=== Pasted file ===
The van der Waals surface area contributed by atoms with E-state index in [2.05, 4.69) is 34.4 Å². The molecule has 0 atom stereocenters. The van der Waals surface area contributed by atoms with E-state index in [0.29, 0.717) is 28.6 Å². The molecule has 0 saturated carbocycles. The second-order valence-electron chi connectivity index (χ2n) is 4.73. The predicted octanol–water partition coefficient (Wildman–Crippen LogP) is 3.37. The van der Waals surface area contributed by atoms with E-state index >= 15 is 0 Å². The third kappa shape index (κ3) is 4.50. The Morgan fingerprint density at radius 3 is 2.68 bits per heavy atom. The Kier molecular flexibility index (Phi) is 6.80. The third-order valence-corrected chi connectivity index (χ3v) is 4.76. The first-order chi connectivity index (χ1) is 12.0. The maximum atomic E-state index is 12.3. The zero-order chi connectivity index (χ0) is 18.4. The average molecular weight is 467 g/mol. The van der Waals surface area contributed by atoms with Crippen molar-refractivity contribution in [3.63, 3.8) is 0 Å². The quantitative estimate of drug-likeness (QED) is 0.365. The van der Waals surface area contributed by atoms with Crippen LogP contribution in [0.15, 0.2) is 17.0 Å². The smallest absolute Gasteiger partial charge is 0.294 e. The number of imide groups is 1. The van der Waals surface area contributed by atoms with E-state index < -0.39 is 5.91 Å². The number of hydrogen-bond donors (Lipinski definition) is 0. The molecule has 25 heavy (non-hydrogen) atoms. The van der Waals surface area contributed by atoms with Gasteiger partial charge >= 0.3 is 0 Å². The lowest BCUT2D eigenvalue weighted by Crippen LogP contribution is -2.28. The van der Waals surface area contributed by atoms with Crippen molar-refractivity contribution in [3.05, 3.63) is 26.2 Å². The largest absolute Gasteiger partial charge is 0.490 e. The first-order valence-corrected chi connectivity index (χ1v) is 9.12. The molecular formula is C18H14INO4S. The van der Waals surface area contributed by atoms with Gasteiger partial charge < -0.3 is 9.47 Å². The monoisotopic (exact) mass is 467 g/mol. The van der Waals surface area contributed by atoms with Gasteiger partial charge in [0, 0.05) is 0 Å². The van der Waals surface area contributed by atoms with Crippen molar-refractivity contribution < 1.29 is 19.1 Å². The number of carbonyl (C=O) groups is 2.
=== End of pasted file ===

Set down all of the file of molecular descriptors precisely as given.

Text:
The van der Waals surface area contributed by atoms with E-state index in [2.05, 4.69) is 34.4 Å². The molecule has 0 atom stereocenters. The van der Waals surface area contributed by atoms with E-state index in [0.29, 0.717) is 28.6 Å². The molecule has 0 saturated carbocycles. The second-order valence-electron chi connectivity index (χ2n) is 4.73. The predicted octanol–water partition coefficient (Wildman–Crippen LogP) is 3.37. The van der Waals surface area contributed by atoms with E-state index >= 15 is 0 Å². The third kappa shape index (κ3) is 4.50. The Morgan fingerprint density at radius 3 is 2.68 bits per heavy atom. The Kier molecular flexibility index (Phi) is 6.80. The third-order valence-corrected chi connectivity index (χ3v) is 4.76. The first-order chi connectivity index (χ1) is 12.0. The maximum atomic E-state index is 12.3. The zero-order chi connectivity index (χ0) is 18.4. The average molecular weight is 467 g/mol. The van der Waals surface area contributed by atoms with Crippen molar-refractivity contribution in [3.63, 3.8) is 0 Å². The quantitative estimate of drug-likeness (QED) is 0.365. The van der Waals surface area contributed by atoms with Crippen LogP contribution in [0.15, 0.2) is 17.0 Å². The smallest absolute Gasteiger partial charge is 0.294 e. The number of imide groups is 1. The van der Waals surface area contributed by atoms with E-state index < -0.39 is 5.91 Å². The number of hydrogen-bond donors (Lipinski definition) is 0. The molecule has 25 heavy (non-hydrogen) atoms. The van der Waals surface area contributed by atoms with Gasteiger partial charge >= 0.3 is 0 Å². The lowest BCUT2D eigenvalue weighted by Crippen LogP contribution is -2.28. The van der Waals surface area contributed by atoms with Crippen molar-refractivity contribution in [3.05, 3.63) is 26.2 Å². The largest absolute Gasteiger partial charge is 0.490 e. The first-order valence-corrected chi connectivity index (χ1v) is 9.12. The molecular formula is C18H14INO4S. The van der Waals surface area contributed by atoms with Gasteiger partial charge < -0.3 is 9.47 Å². The monoisotopic (exact) mass is 467 g/mol. The van der Waals surface area contributed by atoms with Gasteiger partial charge in [0, 0.05) is 0 Å². The van der Waals surface area contributed by atoms with Crippen molar-refractivity contribution < 1.29 is 19.1 Å². The number of carbonyl (C=O) groups is 2.